Other than the main theme, broken out whenever the girls are up to their usual tricks, the music for the show is unmemorable. With good reason. The score is used largely in support of various parodies. Sports? Then it's faux tension-establishing rhythms. World-weary veterans? Dreary downbeatness with bursts of action music. Magical girls? Okay, so that one's an exception. The transformation sequence and its theme song are hard to shake, and gut-busting funny in the bargain. But the rest of the time the music is so busy parodying and providing counterpoint to the extremely silly goings-on that it has no time to establish its own identity.

While not as sorry a piece of work as the titles that Bandai shopped out to Odex, this could hardly be called a stellar dub. The voice actresses are serviceable-to-good matches for their roles—though Ranpha can reach ear-shredding pitches—and their comic timing is often pretty good, but there's an awkwardness to the acting that recalls a (quite good) high-school play in ways that aren't entirely flattering. To make matters worse, the digitizing effect used for Normad's voice makes him difficult to understand, and the English script, while usually a pretty strict adaptation, makes some odd changes. Of those, the removal of any mention of transformation sequences during a joke in episode one is the most questionable. Did the writers really believe that the people watching an anime parody series wouldn't know what a transformation sequence was? It kills the humor of the scene dead, and even manages to cause a brief but glaring mismatch between Mint's apparent dialogue and her facial expression, something I haven't seen since I watched Voltron. Most of the other changes were inconsequential, but one blunder like that can sour an entire dub.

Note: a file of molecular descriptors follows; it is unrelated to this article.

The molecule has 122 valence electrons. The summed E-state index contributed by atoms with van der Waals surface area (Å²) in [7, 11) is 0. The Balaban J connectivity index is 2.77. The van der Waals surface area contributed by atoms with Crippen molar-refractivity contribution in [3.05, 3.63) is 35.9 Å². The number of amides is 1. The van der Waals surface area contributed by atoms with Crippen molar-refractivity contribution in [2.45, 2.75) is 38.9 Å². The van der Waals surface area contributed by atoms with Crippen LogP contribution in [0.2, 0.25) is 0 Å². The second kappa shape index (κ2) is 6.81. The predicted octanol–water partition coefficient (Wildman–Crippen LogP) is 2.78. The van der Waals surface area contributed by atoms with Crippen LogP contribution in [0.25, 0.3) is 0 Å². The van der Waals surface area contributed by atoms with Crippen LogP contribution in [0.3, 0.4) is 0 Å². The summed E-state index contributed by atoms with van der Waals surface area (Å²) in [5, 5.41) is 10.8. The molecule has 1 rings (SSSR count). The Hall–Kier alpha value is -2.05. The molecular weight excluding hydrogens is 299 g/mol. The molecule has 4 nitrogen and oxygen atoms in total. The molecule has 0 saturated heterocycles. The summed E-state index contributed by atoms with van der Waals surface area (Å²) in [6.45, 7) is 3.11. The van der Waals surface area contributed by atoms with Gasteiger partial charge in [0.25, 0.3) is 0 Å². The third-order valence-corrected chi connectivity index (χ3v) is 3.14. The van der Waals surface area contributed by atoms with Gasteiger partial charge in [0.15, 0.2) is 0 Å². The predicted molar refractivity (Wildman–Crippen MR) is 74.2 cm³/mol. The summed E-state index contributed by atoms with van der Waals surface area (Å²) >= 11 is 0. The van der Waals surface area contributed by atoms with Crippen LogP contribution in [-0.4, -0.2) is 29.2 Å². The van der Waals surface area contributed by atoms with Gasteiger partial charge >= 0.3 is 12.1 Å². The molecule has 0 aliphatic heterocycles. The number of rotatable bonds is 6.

The usual clean opening and closing accompany two "secret concert" clips, one for the "Galaxy Bang Bang" opener with the main cast, and the other with Milfeulle's voice actress. Judging by the glimpses of the audience, Galaxy Angel's fan-base seems to be overwhelmingly male.

There aren't as many laugh-out-loud moments here as there were in Galaxy Angel A (or maybe the novelty has finally worn off), but the spark of fun is still there, as long as you have the stomach for non-stop gags. Like candy, Galaxy Angel makes a sweet, high-energy snack, but eat too much and it'll turn your stomach inside out.

Overall (dub) : C+
Overall (sub) : B-
Story : C-
Animation : C
Art : B
Music : C+

+ Very entertaining when it's being funny.
Very boring when it's not.

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Production Info:
Director: Shigehito Takayanagi
Series Composition: Toshiki Inoue
Toshiki Inoue
Kenichi Kanemaki
Yasuko Kobayashi
Housuke Nojiri
Mitsuyasu Sakai
Shoichi Sato
Kenji Sugihara
Koichi Taki
Tsuyoshi Tamai
Hiroko Tokita
Tetsuro Araki
Morio Asaka
Hiroshi Hara
Mitsuo Hashimoto
Mashu Itō
Tomoki Kobayashi
Tatsuyuki Nagai
Yoshimitsu Ohashi
Masahiko Ohta
Jun'ichi Sakata
Toshiharu Sato
Kiyoko Sayama
Akitoshi Shimazu
Koichiro Sohtome
Takeo Takahashi
Shigehito Takayanagi
Kimiko Tamai
Katsumi Terahigashi
Sayo Yamamoto
Unit Director:
Tetsuro Araki
Morio Asaka
Mitsuo Hashimoto
Fumiharu Kamanaka
Shinji Kasai
Hiroshi Kimura
Shūji Kitayama
Tomoki Kobayashi
Ryo Miyata
Hazuki Mizumoto
Kōjin Ochi
Yoshinori Odaka
Masahiko Ohta
Toshiharu Sato
Jun Shishido
Koichiro Sohtome
Masahiro Sonoda
Norimitsu Suzuki
Takeo Takahashi
Shigehito Takayanagi
Fumiaki Usui
Hiromi Yokoyama
Music: Hikaru Nanase
Original Character Design: Kanan
Character Design: Mariko Fujita
Art Director: Kazuhiro Takahashi
Chief Animation Director:
Mariko Fujita
Makoto Koga
Animation Director:
Mariko Fujita
Mayumi Hidaka
Naoya Horikawa
Yukiko Ishibashi
Satonobu Kikuchi
Yukihiro Kitano
Masaru Kitao
Makoto Koga
Satoshi Kubo
Si Min Lee
Shinichiro Minami
Munenori Nawa
Atsushi Ogasawara
Shin Rōun
Kazuya Saitō
Kazuya Saitoh
Konomi Sakurai
Takuro Takahashi
Yoko Takanori
Kimiko Tamai
Masayoshi Tanaka
Yuichi Tanaka
Yoshihide Yuuzumi
Mechanical design:
Takeshi Takakura
Sound Director: Kazuya Tanaka
Director of Photography: Katsuyoshi Kishi
Eiji Kanaoka
Koji Morimoto
Tetsuro Satomi
Kazuya Watanabe

Full encyclopedia details about
Galaxy Angel A (TV)